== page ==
When it comes to Houston’s culinary scene, few things are as unifying and border-transcending as the love of food and the stories that come with it. Chef Ope Amosu is a young trailblazer who has embarked on a journey to craft an immersive experience that pays homage to his roots while igniting the taste buds of a whole community.

Credit: Jimmie Aggison

As a child of Nigerian immigrants, Ope grew up surrounded by the aromas of West African delicacies and the rhythmic cadence of family gatherings. These gatherings were more than just culinary feasts; they were a celebration of tradition, an education in customs, and a lesson in the profound role food plays in uniting communities.

That is what motivated the birth of his brick-and-mortar “fast-casual” restaurant ChòpnBlọk located within the heart of Post Houston’s food hall. Here, Amosu meticulously curates an experience that seamlessly blends the flavors of his heritage with a contemporary twist.

Each dish is a harmonious symphony of tradition and innovation, a testament to Amosu’s dedication to preserving the essence of West African cuisine while introducing it to new audiences.

The Defender chopped it up with Amosu to talk all things ChòpnBlọk.

Defender: Talk about your journey that inspired the launch of ChòpnBlọk .

Amosu : I grew up in Houston, which is home to the largest Nigerian and West African community in the country. My culture and heritage were always reinforced. I was born in England and made my way to Houston at the age of four. Throughout my life I dealt with that duality complex of having certain expectations and essentially with the way of life at home and then being with the rest of society. I had to adapt. That’s what shaped me until this point.

I’ve had a few different experiences as I got older, both leaving for college and then after I graduated business school, traveling and living in different parts of the world. I noticed that it got harder to get access to the culture that I grew up loving. For me, it was just a question of why does that have to be the case? Food has always been a big part of my life. It’s a way my family always fellowship. With my business background, I knew one way to be able to share the story of our culture and language that everyone can appreciate is good food and good beats. That’s when the idea of ChòpnBlọk came to mind in 2017, and I never looked back. I kept my corporate career until the launch of the restaurant in 2021.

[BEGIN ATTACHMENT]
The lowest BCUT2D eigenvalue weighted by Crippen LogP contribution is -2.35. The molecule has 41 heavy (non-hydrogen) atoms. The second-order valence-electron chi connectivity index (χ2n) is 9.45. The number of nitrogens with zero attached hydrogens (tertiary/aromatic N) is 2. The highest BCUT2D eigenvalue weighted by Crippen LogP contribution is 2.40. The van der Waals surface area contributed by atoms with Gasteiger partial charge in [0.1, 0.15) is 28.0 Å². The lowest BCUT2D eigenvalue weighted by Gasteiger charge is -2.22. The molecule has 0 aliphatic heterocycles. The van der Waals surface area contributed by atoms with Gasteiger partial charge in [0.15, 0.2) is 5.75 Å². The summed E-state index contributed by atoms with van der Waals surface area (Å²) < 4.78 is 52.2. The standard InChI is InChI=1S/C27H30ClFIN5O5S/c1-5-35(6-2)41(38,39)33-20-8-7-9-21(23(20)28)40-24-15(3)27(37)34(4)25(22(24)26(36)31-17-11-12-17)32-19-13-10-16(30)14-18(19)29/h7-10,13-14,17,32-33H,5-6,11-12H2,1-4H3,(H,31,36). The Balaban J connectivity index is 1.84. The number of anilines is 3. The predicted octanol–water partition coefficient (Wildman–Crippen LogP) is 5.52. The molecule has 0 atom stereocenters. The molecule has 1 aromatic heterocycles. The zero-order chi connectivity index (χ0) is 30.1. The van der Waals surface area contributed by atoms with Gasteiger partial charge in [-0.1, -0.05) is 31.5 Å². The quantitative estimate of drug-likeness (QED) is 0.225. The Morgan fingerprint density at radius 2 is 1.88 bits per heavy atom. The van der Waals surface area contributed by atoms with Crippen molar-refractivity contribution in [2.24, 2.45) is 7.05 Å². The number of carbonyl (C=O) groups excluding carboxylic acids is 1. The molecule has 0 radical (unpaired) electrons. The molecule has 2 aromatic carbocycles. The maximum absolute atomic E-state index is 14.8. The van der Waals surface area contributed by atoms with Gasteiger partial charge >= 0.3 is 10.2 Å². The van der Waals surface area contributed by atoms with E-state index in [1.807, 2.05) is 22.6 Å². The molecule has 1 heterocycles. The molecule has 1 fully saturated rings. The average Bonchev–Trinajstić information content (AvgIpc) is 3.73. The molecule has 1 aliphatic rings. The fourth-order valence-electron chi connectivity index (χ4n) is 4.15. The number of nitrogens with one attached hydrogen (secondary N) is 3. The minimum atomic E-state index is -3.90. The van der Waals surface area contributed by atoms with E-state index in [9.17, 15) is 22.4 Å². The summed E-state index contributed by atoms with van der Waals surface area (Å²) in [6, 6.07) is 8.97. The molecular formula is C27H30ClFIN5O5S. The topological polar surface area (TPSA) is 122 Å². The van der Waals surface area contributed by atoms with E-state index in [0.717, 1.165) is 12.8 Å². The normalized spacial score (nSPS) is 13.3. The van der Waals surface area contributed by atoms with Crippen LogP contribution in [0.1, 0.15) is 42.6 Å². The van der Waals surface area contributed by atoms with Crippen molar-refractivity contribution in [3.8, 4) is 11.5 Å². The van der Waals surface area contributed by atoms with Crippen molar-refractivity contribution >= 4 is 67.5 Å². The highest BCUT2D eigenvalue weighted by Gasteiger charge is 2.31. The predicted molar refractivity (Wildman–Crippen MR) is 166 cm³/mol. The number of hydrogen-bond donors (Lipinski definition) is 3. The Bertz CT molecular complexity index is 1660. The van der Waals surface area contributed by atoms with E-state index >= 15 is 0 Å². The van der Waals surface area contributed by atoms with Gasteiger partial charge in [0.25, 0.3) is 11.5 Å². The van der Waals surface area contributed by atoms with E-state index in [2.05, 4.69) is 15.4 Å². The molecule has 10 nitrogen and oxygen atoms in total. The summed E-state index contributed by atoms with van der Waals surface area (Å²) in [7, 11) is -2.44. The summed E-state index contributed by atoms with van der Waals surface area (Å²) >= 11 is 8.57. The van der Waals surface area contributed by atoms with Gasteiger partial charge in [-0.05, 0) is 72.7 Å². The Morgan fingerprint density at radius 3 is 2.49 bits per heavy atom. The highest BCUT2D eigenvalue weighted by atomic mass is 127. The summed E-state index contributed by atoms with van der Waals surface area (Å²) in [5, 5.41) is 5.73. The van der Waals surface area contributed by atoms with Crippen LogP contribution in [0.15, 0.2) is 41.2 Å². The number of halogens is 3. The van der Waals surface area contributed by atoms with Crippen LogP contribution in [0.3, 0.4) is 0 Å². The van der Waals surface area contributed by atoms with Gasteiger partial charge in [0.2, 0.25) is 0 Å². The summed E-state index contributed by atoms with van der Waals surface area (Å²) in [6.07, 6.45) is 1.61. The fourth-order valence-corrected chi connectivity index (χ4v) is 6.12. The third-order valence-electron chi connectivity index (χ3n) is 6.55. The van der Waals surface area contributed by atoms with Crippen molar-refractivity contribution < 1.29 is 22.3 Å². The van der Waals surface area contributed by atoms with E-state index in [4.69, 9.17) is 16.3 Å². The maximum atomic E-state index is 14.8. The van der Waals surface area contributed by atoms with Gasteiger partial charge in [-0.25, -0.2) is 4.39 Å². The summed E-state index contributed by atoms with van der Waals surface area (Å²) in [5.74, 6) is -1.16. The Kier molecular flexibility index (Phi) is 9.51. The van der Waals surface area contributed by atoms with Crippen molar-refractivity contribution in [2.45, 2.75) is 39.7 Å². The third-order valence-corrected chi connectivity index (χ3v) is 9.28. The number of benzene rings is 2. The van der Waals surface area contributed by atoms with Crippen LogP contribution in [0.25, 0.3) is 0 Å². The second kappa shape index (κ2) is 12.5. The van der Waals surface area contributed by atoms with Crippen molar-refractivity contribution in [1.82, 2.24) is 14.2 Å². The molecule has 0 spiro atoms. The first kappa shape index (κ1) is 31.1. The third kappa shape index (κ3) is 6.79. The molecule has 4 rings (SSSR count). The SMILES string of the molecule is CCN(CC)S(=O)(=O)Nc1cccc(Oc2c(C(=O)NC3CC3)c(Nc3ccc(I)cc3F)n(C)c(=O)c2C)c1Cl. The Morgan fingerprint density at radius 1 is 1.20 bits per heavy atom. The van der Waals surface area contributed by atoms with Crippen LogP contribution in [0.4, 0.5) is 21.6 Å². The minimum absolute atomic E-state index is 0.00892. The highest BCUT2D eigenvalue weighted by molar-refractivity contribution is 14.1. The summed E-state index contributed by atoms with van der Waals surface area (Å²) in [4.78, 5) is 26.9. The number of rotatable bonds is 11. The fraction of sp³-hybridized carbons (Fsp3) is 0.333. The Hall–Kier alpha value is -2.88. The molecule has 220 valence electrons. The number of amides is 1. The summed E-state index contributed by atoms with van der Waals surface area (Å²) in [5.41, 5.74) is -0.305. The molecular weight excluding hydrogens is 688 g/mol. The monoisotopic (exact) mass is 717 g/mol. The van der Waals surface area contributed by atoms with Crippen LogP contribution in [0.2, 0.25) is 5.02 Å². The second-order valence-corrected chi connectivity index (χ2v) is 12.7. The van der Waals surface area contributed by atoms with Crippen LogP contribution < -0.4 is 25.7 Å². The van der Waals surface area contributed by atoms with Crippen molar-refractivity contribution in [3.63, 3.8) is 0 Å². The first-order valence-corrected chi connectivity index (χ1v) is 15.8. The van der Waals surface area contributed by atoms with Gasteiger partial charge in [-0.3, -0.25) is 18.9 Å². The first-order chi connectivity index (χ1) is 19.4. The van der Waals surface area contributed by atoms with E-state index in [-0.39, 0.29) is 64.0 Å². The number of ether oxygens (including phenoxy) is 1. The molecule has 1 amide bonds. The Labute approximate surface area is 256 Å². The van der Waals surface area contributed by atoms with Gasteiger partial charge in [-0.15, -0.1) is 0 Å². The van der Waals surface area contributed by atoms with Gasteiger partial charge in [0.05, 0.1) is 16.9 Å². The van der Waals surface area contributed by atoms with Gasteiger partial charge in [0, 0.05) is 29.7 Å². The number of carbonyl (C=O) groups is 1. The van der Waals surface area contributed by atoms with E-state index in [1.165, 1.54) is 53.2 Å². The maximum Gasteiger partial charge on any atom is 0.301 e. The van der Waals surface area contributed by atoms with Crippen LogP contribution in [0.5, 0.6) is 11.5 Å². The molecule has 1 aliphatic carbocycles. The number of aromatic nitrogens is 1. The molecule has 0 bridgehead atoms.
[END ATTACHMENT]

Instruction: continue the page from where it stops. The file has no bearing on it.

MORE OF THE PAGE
Credit: Jimmie Aggison

Defender: Let’s talk about your signature dishes. Where did you come up with such creative concepts to staple Nigerian dishes?

Amosu : I started tapping into my networks and asking to understand which auntie or mama makes the best version of this specific dish in your home country. That’s who I wanted to truly learn from. I would learn the fundamental recipes and techniques to maintain the authenticity in each dish. But then I also knew that God gifted me with a unique perspective. I wanted to take the creativity that I have and reimagine the recipe. So, my Trad [Traditional] Bowls are like the ultimate party starter pack. The party jollof, with the dodo [plantain], and the chicken. That was my go-to. A big measure of the food is how it can hit on some of those staples. I want people to recognize it, but I also wanted to make sure I was able to capture the story and the narrative.

Defender: As a young African man, how important is diversity and inclusion in the food industry?